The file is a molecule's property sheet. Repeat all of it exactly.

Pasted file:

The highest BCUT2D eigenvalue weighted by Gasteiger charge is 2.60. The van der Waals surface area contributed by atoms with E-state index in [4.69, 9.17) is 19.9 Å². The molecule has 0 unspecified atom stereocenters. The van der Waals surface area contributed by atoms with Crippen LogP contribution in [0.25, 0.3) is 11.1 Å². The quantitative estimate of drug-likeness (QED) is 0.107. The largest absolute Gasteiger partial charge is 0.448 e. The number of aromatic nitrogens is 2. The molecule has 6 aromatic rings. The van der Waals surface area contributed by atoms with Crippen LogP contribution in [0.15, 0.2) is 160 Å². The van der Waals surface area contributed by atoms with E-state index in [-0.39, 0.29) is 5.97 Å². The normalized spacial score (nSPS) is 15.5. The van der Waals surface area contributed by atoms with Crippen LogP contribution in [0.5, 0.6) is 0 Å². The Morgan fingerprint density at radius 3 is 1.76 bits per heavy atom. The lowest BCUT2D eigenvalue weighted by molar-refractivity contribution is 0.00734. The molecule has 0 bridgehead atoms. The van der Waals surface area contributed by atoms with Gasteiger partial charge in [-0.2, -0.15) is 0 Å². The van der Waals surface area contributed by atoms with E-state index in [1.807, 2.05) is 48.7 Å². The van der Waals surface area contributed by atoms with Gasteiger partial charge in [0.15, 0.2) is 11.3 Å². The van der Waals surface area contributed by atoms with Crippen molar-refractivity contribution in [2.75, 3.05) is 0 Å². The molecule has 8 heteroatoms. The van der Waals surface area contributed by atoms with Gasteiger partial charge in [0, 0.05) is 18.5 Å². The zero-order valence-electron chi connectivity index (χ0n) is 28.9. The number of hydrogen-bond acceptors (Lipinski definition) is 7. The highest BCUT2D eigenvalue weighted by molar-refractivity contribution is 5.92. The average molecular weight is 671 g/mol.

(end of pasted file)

The highest BCUT2D eigenvalue weighted by Gasteiger charge is 2.60. The van der Waals surface area contributed by atoms with E-state index in [4.69, 9.17) is 19.9 Å². The molecule has 0 unspecified atom stereocenters. The van der Waals surface area contributed by atoms with Crippen LogP contribution in [0.25, 0.3) is 11.1 Å². The quantitative estimate of drug-likeness (QED) is 0.107. The largest absolute Gasteiger partial charge is 0.448 e. The number of aromatic nitrogens is 2. The molecule has 6 aromatic rings. The van der Waals surface area contributed by atoms with Crippen LogP contribution in [0.15, 0.2) is 160 Å². The van der Waals surface area contributed by atoms with E-state index in [-0.39, 0.29) is 5.97 Å². The normalized spacial score (nSPS) is 15.5. The van der Waals surface area contributed by atoms with Crippen LogP contribution in [0.5, 0.6) is 0 Å². The Morgan fingerprint density at radius 3 is 1.76 bits per heavy atom. The lowest BCUT2D eigenvalue weighted by molar-refractivity contribution is 0.00734. The molecule has 0 bridgehead atoms. The van der Waals surface area contributed by atoms with Gasteiger partial charge in [-0.2, -0.15) is 0 Å². The van der Waals surface area contributed by atoms with E-state index in [1.807, 2.05) is 48.7 Å². The van der Waals surface area contributed by atoms with Gasteiger partial charge in [0.15, 0.2) is 11.3 Å². The van der Waals surface area contributed by atoms with Crippen molar-refractivity contribution in [2.75, 3.05) is 0 Å². The molecule has 8 heteroatoms. The van der Waals surface area contributed by atoms with Gasteiger partial charge in [0, 0.05) is 18.5 Å². The zero-order valence-electron chi connectivity index (χ0n) is 28.9. The number of hydrogen-bond acceptors (Lipinski definition) is 7. The highest BCUT2D eigenvalue weighted by molar-refractivity contribution is 5.92. The average molecular weight is 671 g/mol.